I am officially on the ground in Fort Albany!
We packed up and left Lakehead at around 10am this morning, even though our flight did not leave until 2:00pm. They put us on a bus to the airport along with a team who was flying out at 12:15pm, which actually made out check-in and boarding less stressful since we were not in much of a rush. The lovely folks at Wasaya airlines also let us all through despite the fact that most of our luggage exceeded the 35 pounds each that we had been told was the maximum.
After playing some arcade games, taking a lengthy nap, and stocking up on doughnuts to bring with us (one of the other teams suggested that it might be a nice gesture for those people picking us up at the airport), our flight was called and we made our way onto the tarmac to load into a small eight-seater airplane.
Luckily, we were the first team to be dropped off and the flight to Fort Albany took just under two hours. The view from the plane throughout the entire trip was absolutely stunning. There is something completely breathtaking about looking down from the air and seeing nothing but untouched land and water. It certainly has a wonderful way of putting things in perspective.
We were greeted at the airport by the Maintenance Supervisor from the school. He helped us load our things into his pick-up truck while we tried to cope with the massive number of bugs that were now swarming around us. He gave us a quick tour around town before dropping us off at the house where we will be staying. It is a teacherage located directly across from the school, which is quite nice since that is where we will be running camp for the summer. It has two bedrooms, a bathroom, living room, kitchen, and dining area – very comfortable accommodations for our seven-week stay here.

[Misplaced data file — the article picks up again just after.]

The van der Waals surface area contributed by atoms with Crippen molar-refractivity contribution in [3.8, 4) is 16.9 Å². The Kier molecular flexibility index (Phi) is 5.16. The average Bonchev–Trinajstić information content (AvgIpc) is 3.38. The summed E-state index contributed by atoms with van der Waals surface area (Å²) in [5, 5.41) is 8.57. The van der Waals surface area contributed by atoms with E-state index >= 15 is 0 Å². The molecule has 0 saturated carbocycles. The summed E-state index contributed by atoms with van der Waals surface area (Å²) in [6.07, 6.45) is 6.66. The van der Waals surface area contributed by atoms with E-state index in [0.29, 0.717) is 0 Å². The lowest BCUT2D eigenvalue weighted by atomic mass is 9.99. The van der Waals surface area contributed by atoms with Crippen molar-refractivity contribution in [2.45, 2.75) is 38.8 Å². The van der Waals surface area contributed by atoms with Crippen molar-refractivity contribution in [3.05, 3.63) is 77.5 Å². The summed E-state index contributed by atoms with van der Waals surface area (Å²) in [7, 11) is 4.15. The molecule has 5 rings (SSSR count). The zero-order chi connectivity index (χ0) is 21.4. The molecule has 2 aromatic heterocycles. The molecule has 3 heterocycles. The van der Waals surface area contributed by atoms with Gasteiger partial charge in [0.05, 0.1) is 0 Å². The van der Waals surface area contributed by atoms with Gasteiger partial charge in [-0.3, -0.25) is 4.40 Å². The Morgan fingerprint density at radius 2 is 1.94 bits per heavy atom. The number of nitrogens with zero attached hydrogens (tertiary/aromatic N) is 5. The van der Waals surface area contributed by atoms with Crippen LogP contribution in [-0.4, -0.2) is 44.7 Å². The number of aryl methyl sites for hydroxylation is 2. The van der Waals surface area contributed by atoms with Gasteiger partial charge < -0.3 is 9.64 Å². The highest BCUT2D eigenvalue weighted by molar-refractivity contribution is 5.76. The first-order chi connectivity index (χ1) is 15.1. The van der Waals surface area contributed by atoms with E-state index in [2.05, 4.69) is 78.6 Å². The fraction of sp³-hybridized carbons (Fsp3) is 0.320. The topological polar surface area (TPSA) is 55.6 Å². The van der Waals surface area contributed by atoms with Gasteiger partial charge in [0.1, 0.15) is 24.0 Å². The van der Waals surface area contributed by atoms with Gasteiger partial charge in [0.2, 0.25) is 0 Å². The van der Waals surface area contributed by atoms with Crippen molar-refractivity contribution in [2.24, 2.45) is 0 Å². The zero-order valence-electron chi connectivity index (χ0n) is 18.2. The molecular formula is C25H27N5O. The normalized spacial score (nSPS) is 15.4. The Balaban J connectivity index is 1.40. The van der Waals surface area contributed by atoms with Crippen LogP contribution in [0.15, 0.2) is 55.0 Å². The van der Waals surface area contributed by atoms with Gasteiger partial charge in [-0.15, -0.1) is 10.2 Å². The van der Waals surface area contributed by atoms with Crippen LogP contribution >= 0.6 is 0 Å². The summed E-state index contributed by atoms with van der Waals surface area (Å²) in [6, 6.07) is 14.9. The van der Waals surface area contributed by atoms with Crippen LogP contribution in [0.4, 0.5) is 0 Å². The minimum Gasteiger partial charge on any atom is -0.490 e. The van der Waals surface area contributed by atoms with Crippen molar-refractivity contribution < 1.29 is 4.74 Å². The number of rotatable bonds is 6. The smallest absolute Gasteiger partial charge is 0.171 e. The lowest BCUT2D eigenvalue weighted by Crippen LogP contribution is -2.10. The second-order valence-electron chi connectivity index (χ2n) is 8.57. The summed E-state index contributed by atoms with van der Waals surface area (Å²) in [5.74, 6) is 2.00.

Here is the view from our front window (that is the school, Peetabeck Academy):
The power was out when we arrived (it was extremely hot this afternoon) so we dropped off our things and decided to make a trip around the community with our doughnuts to see who we could find. We had very little success. The Band Council Office was closed, but we did cross paths with the very friendly receptionist who answered some of our questions and gladly took two doughnuts off our hands. We also met the Community Health Nurse who gave us some more details about the community and informed us that camp registration had already been advertised for Monday morning at 10:00 am. We were also able to use the phone in the Community Health Office to phone Frontier College to let them know that we had arrived.
Our attempt to introduce ourselves to anyone from NAPS (Nishnawbe-Aski Police Service) was unsuccessful, so we dropped off our doughnuts at home and made a trip to the Northern Store to get some groceries. Just as we were starting to fill our basket, the power went off and we were forced to put everything back and walk back to our house feeling a little hungry (and more than a little sweaty)!
After spending some time unpacking and getting settled in, our power came back on. To our surprise, we discovered that we have wireless internet in our house! It seems like the teachers living here only very recently moved out and we are not sure how long our internet access is going to last, but it is a nice perk for now.
With the power back on, we thought we might have some luck heading back to the Northern Store for groceries, but it had closed early because of the power outages. Luckily, the Community Health Nurse who we had met earlier drove by with her husband and two daughters (one of them will be coming to camp with us this summer) and took pity on us. They drove us to a smaller store near the airport (we had no idea that this existed) so that we could at least get enough food to make ourselves some dinner. They also took us on a very nice tour of the community and showed us where they live in case we ever need anything.
We have now spent most of the evening getting ourselves organized and settled in. Now, it is time for some much needed sleep!